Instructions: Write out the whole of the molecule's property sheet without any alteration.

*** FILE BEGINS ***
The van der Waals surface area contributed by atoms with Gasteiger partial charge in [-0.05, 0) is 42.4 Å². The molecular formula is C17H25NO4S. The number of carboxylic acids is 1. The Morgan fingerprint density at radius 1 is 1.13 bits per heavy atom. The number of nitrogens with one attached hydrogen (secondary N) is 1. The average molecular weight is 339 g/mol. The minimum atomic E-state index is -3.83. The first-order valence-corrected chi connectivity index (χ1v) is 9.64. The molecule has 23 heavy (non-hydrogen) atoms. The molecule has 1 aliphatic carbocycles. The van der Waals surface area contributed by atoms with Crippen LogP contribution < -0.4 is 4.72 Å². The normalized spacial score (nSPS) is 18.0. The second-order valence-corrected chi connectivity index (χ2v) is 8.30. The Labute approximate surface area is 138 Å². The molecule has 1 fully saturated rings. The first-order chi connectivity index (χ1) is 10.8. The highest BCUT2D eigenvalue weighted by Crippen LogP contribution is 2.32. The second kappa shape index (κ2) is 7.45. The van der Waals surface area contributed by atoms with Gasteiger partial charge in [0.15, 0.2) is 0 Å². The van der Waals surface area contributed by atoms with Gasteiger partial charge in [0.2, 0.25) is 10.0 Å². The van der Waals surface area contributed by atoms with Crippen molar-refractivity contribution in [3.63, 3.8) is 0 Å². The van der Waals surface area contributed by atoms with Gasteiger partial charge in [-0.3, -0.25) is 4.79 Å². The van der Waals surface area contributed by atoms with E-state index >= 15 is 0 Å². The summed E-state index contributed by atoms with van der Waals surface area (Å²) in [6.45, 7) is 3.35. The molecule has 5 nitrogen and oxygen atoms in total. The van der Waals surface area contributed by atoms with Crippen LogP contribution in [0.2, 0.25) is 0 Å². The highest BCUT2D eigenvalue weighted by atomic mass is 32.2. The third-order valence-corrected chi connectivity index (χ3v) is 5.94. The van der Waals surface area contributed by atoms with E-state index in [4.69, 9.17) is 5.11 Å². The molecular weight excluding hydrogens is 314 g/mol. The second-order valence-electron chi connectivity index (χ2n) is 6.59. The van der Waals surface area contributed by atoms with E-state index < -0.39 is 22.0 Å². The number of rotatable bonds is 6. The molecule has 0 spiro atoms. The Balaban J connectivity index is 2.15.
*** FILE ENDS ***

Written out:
The van der Waals surface area contributed by atoms with Gasteiger partial charge in [-0.05, 0) is 42.4 Å². The molecular formula is C17H25NO4S. The number of carboxylic acids is 1. The Morgan fingerprint density at radius 1 is 1.13 bits per heavy atom. The number of nitrogens with one attached hydrogen (secondary N) is 1. The average molecular weight is 339 g/mol. The minimum atomic E-state index is -3.83. The first-order valence-corrected chi connectivity index (χ1v) is 9.64. The molecule has 23 heavy (non-hydrogen) atoms. The molecule has 1 aliphatic carbocycles. The van der Waals surface area contributed by atoms with Crippen LogP contribution < -0.4 is 4.72 Å². The normalized spacial score (nSPS) is 18.0. The second-order valence-corrected chi connectivity index (χ2v) is 8.30. The Labute approximate surface area is 138 Å². The molecule has 1 fully saturated rings. The first-order chi connectivity index (χ1) is 10.8. The highest BCUT2D eigenvalue weighted by Crippen LogP contribution is 2.32. The second kappa shape index (κ2) is 7.45. The van der Waals surface area contributed by atoms with Gasteiger partial charge in [0.15, 0.2) is 0 Å². The van der Waals surface area contributed by atoms with Gasteiger partial charge in [0.2, 0.25) is 10.0 Å². The van der Waals surface area contributed by atoms with Crippen molar-refractivity contribution in [3.63, 3.8) is 0 Å². The van der Waals surface area contributed by atoms with Gasteiger partial charge in [-0.3, -0.25) is 4.79 Å². The van der Waals surface area contributed by atoms with E-state index >= 15 is 0 Å². The summed E-state index contributed by atoms with van der Waals surface area (Å²) in [6.45, 7) is 3.35. The molecule has 5 nitrogen and oxygen atoms in total. The van der Waals surface area contributed by atoms with Crippen LogP contribution in [0.2, 0.25) is 0 Å². The highest BCUT2D eigenvalue weighted by atomic mass is 32.2. The third-order valence-corrected chi connectivity index (χ3v) is 5.94. The van der Waals surface area contributed by atoms with E-state index in [4.69, 9.17) is 5.11 Å². The molecular weight excluding hydrogens is 314 g/mol. The second-order valence-electron chi connectivity index (χ2n) is 6.59. The van der Waals surface area contributed by atoms with E-state index < -0.39 is 22.0 Å². The number of rotatable bonds is 6. The molecule has 0 spiro atoms. The Balaban J connectivity index is 2.15.